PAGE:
Chrome was great. It was Safari, with a little more speed, better tabs, and a cool status bar that would only show when it needed to.
But I'm switching back, for the following reasons:
- Safari 5.0 is just as fast as Chrome.
- Safari's tab system is nicer looking than Chrome. Not a biggie.
- Safari can read PDFs without opening up an external application, and without downloading it to your Downloads folder. I hate having to clear out my Downloads folder every day after inadvertently clicking on PDF links (who uses PDFs anyways? ;-).
- When you right-click on an element in Safari (anywhere on the page), and click 'Inspect Element,' it works correctly. In Chrome, if you do this to an element under where the Inspector shows, the inspector shows an overview of the html structure...
- Safari allows you to set a default page for new windows/tabs/etc. Chrome requires an extension to do the same, and it doesn't work as well.
- Safari has Reader. Awesome. Instant Instapaper.
- Safari's recent page gallery view is much nicer than Chrome's recent pages view.
- Safari lets you drag URLs straight from the URL bar to the desktop (or any app that supports files being dragged to it), creating a link file. Chrome doesn't.
- Safari has a built-in RSS reader that beats the heck out of any Chrome RSS extension.
- Safari is a Mac OS X first-class application. Chrome is always lagging on the Mac platform, behind its Windows counterpart.
The only ridiculously awesome thing Chrome has that Safari doesn't is the ability to search straight from the 'magic bar' or whatever Google calls it.
Keywurl used to support this, but I'm not sure if it works with Safari 5... maybe there's an extension I can use somewhere. Nevermind. Keywurl works great with Safari 5, as long as you follow these directions for editing Keywurl's info.plist file.
Another minor quibble is that Safari can crash altogether due to one page crashing... Chrome opens a new process for each tab, which is a nice feature.
I'll still use Chrome as my 'anonymous user' browser, but Safari takes the cake for beauty and efficiency. For now.
(Some might ask why I don't use FireFox... I say it's way too slow for anything except, ironically, YSlow).
The deal-breaker for me with Chrome was its inability to handle PDFs inline. Sure, you could install the extension that tries to open them in Google Docs, but a good percentage of the time Google Docs can't open the PDF. Unacceptable.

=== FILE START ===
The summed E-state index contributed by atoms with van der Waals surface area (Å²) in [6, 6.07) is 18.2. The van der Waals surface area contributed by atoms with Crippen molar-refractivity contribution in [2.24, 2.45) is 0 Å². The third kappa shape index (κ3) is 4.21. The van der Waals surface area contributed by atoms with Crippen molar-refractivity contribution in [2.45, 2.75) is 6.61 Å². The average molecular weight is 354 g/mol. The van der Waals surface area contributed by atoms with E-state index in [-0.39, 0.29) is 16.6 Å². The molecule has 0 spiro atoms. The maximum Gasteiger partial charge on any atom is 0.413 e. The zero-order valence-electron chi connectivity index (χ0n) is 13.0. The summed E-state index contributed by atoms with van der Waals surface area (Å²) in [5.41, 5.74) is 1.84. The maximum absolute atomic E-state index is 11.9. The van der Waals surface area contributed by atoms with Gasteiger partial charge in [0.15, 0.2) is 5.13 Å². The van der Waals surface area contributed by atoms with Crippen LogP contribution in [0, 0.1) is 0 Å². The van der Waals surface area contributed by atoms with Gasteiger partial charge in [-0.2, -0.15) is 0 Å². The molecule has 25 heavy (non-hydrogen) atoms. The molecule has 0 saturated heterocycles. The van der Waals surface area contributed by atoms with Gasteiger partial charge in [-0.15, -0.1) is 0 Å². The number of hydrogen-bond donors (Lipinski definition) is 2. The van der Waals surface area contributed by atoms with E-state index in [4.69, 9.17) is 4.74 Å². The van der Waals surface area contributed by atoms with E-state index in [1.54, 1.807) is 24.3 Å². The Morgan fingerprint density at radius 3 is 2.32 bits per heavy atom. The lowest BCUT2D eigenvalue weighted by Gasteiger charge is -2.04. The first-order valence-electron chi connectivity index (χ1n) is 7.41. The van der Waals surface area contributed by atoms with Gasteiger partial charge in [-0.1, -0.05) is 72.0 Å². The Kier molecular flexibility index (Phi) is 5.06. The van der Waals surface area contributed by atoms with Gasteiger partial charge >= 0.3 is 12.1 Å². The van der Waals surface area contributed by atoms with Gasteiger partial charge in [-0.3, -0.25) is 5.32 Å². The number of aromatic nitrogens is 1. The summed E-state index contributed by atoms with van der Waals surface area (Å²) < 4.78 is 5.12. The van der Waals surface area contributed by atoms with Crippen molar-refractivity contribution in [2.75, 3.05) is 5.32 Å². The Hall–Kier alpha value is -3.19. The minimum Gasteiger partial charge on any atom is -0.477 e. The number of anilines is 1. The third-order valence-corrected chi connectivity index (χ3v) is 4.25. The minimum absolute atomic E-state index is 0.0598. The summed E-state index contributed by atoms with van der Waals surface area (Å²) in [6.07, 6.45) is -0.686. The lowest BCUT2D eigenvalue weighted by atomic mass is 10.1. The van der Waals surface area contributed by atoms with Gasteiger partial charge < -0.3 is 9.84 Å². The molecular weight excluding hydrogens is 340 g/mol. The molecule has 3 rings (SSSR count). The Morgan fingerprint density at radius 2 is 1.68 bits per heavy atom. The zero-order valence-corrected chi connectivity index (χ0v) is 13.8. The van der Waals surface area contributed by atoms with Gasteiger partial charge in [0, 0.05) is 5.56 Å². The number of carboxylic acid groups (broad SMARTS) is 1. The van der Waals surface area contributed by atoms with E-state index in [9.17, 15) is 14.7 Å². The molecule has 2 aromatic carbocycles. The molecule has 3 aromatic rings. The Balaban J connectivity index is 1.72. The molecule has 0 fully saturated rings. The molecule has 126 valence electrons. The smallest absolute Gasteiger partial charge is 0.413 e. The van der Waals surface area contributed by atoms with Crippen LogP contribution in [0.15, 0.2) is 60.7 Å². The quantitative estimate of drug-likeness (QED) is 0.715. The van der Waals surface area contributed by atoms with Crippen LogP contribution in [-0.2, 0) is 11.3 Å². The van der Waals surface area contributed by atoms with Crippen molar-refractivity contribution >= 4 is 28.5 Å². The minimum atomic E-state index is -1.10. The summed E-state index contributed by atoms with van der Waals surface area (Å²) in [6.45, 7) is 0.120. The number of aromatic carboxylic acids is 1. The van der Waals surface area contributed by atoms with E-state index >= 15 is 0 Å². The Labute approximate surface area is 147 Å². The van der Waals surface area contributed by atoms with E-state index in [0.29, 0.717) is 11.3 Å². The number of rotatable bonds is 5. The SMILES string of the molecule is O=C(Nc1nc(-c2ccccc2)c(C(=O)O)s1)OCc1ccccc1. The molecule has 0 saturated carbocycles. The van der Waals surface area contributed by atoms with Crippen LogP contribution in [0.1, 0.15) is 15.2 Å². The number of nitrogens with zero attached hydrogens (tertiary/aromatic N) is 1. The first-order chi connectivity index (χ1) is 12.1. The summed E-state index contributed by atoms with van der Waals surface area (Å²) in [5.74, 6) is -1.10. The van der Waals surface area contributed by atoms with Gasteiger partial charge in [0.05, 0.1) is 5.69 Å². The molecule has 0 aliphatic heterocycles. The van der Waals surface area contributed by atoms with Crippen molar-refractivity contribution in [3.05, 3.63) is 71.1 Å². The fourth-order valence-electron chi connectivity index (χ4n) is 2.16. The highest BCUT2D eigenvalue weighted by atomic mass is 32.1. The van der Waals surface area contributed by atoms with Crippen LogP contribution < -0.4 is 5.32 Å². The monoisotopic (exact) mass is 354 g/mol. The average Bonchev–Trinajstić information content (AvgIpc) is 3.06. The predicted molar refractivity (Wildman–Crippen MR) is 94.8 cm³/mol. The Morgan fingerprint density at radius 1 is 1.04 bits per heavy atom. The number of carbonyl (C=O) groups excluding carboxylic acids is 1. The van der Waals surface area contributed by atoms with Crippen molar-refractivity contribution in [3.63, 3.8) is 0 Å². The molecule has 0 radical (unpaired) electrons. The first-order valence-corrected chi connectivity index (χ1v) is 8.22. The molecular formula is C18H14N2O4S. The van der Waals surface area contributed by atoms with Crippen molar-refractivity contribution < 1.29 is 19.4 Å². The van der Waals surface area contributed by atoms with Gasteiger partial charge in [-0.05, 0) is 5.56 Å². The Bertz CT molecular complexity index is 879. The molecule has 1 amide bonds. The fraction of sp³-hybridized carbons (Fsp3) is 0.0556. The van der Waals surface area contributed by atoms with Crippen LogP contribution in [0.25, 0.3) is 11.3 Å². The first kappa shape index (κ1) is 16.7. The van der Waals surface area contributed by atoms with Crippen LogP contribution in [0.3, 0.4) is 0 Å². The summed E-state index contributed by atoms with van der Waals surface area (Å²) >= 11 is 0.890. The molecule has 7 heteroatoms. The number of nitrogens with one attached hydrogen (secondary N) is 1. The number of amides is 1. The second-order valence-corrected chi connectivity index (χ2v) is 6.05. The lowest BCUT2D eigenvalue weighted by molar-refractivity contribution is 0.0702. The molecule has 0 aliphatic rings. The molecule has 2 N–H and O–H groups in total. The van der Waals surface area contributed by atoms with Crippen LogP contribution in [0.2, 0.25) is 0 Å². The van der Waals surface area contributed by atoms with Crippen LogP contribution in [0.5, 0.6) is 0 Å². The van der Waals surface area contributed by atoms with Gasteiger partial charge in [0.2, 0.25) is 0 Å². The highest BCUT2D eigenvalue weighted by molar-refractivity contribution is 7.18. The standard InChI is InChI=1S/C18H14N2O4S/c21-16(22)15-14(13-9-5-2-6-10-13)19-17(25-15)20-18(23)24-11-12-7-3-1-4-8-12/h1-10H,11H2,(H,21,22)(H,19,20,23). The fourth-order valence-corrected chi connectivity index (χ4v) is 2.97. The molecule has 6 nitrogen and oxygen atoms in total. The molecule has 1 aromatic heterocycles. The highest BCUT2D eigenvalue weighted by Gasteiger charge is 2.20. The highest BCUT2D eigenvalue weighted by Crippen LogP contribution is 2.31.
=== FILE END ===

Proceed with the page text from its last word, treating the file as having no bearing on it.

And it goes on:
I forgot to mention: that's my number two reason. I hate having to download PDFs to read them, and I also hate (in Windows) having Adobe Reader load to read them. In Safari, it's instant.
I made the switch back to Safari after 5.0 came out. I liked Chrome and it's so called awesome bar, but Safari 5 is pretty much just as fast. I love the Reader function which is better than the bookmarklet Readability I use to use since it brings in multiple pages. I had been using Chrome since before it came out of Beta, but haven't loaded it up again since Safari 5.0. Plus while Chrome had some minimum 1Password support, 1Password in Safari is just plain awesome. I liked recent page gallery since it came out in version 4.0 and I still find it useful to go to those couple of pages I don't or can't use RSS on.
Firefox is so yesterday. Use to be my goto browser, but it is so slow in comparison now. I only run it when I need to use one plugin.
Jeff, one feature I always miss in Firefox is an extension that allows me to "copy as plain text" - is there something like that for safari?
While there's no 'copy as plain text' that I know of, you can always hit Shift+Option+Command+V on a Mac to paste as plain text.
I wish to heaven I could figure out my problem with Safari 5. I've done the opposite...I now use Chrome more often. Safari 5 is giving me some compatibility problem with Adobe products (Acrobat, Reader, Shockwave). Any time I try to open such a file, I get a loopy message that says, "Safari can't open "[whatever the URL is]" because Mac OS X doesn't recognize Internet addresses starting with "http:". I've spent hours on the phone with both AppleCare and Adobe. They each blame the other, of course. :-)
Quite odd - I haven't heard of this problem before, but I would imagine it might have to do with a problematic installation of either Adobe Reader (I've had problems with it before), or the Shockwave plugin.